The importance of (CSFs) Cyber Security Frameworks

The importance of (CSFs) Cyber Security Frameworks

By Andy Norton, European Cyber Risk Officer

AWS Builder Community Hub

Since 2013 when President Obama signed Executive order 13636, new regulations and legislation have been implemented all around the world that mandate higher levels of cyber resilience from organisations that are deemed essential, critical, or hold Personal information on citizens.

This new wave of legislation has teeth and carries significant penalties. Around the globe, various CSFs have been designed to interpret the desired outcomes of the legislation and detail implementation steps to ensure a best practise adoption of the legislation.

CSFs offer key benefits

  1. Systemic safe harbour response
    CSFs provide Cyber Herd Immunity; they are the acknowledged industry-wide appropriate and proportionate set of security measures that reduce exposure from idiosyncratic guesswork permeating risk analysis and security implementation.
  2. Strategic Alignment
    A CSF provides a common language and platform for all protagonists in an organisation to buy into and understand their role. A CSF is an agreed written constitution that establishes trust in board level assertions in assurance and certainty and value recognition in operational and functional activity to support the strategic direction.
  3. Accountability and TangibilityA CSF establishes leadership and cultural principles of cybersecurity at the heart of an organisation leading to clarity and accountability in defined levels of resilience, in addition, a CSF allows for the creation and sharing of common metrics and indicators facilitating a peer review and systemic comparison of functional capabilities and maturities in various cyber disciplines.
  4. Legal Protection and Profitability
    Gartner predicts 75% of CEOs will be liable for Cyber-Physical attacks by 2024. To minimise the civil liability of the defending organisation, certain legislation acknowledges that it is a valid defence of the organisation to demonstrate they took all reasonable steps and diligently implemented controls in accordance with CSF requirements to avoid a security compromise. In addition, certain frameworks reward organisations that can also demonstrate diligent levels of implementation and attain standards of defined maturity and capability by being able to return higher levels of gross profit margins.
  5. Non-Tangibles
    A CSF has been noted in many research papers to have had other benefits to organisations, A non-exhaustive list ranging from.
    • Less friction, Boards, Business units, IT, Networks, and Security have demonstrated better working relationships after the adoption of a unifying CSF.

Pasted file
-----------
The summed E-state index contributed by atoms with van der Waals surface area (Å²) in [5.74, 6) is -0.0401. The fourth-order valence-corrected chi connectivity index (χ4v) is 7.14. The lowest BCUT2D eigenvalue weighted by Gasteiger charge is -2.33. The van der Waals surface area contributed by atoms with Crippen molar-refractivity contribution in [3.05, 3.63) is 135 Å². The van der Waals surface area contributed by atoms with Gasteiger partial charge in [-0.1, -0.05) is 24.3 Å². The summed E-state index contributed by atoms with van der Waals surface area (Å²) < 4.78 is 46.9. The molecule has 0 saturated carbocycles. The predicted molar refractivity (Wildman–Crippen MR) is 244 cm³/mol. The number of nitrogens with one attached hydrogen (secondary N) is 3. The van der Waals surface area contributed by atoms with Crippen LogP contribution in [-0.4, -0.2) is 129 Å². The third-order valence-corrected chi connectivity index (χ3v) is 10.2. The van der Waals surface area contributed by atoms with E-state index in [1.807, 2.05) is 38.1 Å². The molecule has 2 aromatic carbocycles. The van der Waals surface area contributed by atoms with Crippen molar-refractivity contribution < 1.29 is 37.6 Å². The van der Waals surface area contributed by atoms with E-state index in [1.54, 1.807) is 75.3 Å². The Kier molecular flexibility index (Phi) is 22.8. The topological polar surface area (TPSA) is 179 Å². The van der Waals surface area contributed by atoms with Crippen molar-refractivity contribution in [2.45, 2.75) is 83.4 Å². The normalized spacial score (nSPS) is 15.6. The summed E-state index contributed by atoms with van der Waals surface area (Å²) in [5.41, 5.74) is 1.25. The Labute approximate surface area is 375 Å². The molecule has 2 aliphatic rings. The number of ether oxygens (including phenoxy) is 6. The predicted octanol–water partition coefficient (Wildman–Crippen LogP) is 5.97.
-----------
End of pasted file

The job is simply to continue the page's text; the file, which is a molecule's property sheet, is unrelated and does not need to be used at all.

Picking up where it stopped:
• More agility, A CSF allows for a better understanding of priorities and required responses to a changing environment and aligns all departments to unite and adapt as one.
    • More certainty, A CSF requires organisations to adopt a best practise approach to risk management, this results in higher levels of confidence to resist attack and produces key performance indicators to measure levels of resilience.
    • Better performance, Organisations with CSF adoption consistently outperform their peers who have lesser capability in governance oversight.
    • Diligent budgeting and justifiable expenditure. In the absence of a well-understood strategy with supporting risk analysis and defined priorities, investment in cybersecurity is often influenced by a subjective belief in vendor silver bullet technology, or expert and cognitive bias, or binary thinking. History tells us this approach does not return the desired outcome. A CSF allows for spectrum thinking and a non-biased, well-understood investment strategy in cyber operations.
  6. Summary

    Every time a board member asks the question “If we do this, will we be secure?” they have either become annoyed and frustrated or misled by the answer. CSFs enable reasoned and considered dialogue. Changing that question to “If we do this, how much more resilient will we be?” will return a much better and easily understood answer.

    If you do this, you will achieve the highest level of capability and maturity in controls that address the requirements stated in the existing risk analysis. There are never any guarantees, but you will attain a level of resilience regarded as the pinnacle of governance under industry and regulatory recognised best practise prescribed in a CSF.

    That is a good place to be.     

Have our blog posts sent to your inbox.

*** This is a Security Bloggers Network syndicated blog from Armis authored by Andy Norton. Read the original post at:

Avatar photo

Andy Norton

Andy Norton is Director of Threat Intelligence at Lastline. He has been involved in cyber security best practice for over 20 years, specializing in establishing emerging security technologies at Symantec, Cisco and FireEye. In that time, he has presented threat and intelligence briefings for both Bush and Obama administrations, The Cabinet office, the Foreign and Commonwealth office, SWIFT, Swiss National Bank, Prudential Regulation Authority, the Bank of England, The Hong Kong Monetary Authority and NASA. Returning to Europe from Asia in 2011, he has spent the past 5 years helping many of the FTSE 250 companies measure, manage and respond to cyber incidents.

andy-norton has 9 posts and counting.See all posts by andy-norton